Despite months of active development, the interesting part is how little has changed in a user-visible way. The main changes are in the compiler, which now generates faster code and has fewer bugs, which is exactly the way we like it. However, since I bumped the version number from 0.10 to 0.11, there have been some breaking changes, which I am going to discuss.
Futhark supports a form of implicit type parameters, called size parameters, which are most often used to impose constraints on functions. For example, that the two vectors passed to a dot product must have the same size:
The programmer does not have to manually pass the
n - it is inferred from the values of the concrete parameters
Size constraints are currently checked dynamically, but we’d like to eventually start enforcing them at the type level. This requires us to be more precise about exactly what they mean, and remove uses whose precise semantics are hard to pin down. I’ll eventually write a detailed blog post about the work I have been doing in that direction, but for now, let’s stick to the bits of language cleanup I found necessary to perform in advance.
Size parameters can also be used to conveniently obtain the size of some parameter:
length function is polymorphic in some type
t, takes an array of
ts, and returns
Until this release, Futhark also supported size parameters (but not arbitrary type parameters) in lambda abstractions:
This was a fairly obscure feature, but it did see use - specifically, in conjunction with the built-in functions
stream_red. To quote OptionPricing.fut:
stream_map has the invariant that the passed-in function must return an array of exactly the same size (in its outer dimension) that it is called with.
The above works fine as long as size annotations are just glorified assertions rather than really tying into the type system. However, it starts causing trouble when we want to verify them in the type checker, because these lambda-bound size parameters are really a form of higher-rank polymorphism, while Futhark’s type system is generally built around rank-1 polymorphism. In principle, the type of stream_map should be something like:
But this is not valid Futhark syntax - we have no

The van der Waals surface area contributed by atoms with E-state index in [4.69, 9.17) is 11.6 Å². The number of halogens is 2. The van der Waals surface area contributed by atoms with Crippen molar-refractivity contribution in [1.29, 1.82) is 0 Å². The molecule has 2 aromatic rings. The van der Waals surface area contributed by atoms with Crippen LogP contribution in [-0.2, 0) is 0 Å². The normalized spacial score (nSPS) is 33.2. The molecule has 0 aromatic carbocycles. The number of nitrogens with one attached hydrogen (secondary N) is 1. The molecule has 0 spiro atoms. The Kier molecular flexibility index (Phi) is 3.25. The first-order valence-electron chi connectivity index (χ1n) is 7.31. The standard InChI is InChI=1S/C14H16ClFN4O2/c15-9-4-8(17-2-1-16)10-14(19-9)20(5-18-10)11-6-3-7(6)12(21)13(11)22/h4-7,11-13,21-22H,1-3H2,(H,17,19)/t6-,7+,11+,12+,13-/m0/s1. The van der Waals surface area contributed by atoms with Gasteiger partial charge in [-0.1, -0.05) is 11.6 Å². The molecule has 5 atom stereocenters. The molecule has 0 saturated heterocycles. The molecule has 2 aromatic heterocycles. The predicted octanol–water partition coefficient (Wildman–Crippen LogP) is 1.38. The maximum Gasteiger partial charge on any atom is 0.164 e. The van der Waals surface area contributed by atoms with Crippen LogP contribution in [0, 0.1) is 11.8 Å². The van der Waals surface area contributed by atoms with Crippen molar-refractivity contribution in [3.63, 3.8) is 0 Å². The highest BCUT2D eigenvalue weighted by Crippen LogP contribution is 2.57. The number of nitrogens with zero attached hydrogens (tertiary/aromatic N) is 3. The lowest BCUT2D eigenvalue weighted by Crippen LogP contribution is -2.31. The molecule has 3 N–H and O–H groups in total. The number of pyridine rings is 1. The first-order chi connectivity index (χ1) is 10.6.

forall, and I’m not particularly inclined to introduce it. The current type is:
So the fact that the functional argument must be size-preserving is not visible. Introducing higher-rank polymorphism just to encode this requirement seems a bit like overkill. I’d much rather give it a type like this:
The difference is that the chunk size is now passed as an explicit named parameter
c, and the chunk array then has a type dependent on c. This also reflects that size parameters are really more of a notational convenience - the real underlying calculus uses explicit parameters. This type is not valid at the moment, but it is comparatively much simpler to support than full higher-ranked polymorphism for lambdas. For now, the type is this:
And the stream in OptionPricing is now written like:
There is not really any loss in clarity. The only loss is that you cannot pass in a “normal” named function that uses size parameters. Considering how rare the stream functions are in Futhark programs, I feel this is a minor drawback. Therefore, lambdas no longer support size parameters.
As an even more obscure feature, size “parameters” were also supported in ordinary
This binds an array
xs, and assigns its size to the fresh variable
n. This feature was extremely obscure, and from what I could see had never been used outside of a few test programs. It also raised nasty questions about what constructions like the following should do:
If I find myself thinking for more than five minutes what to do with a feature that has never been fired in anger, then my policy is to just remove it, and so it was.
There have been many small improvements to performance, but the most significant one, or at least the one that I’m most proud of, concerns reductions where the operator is some form of multidimensional array addition: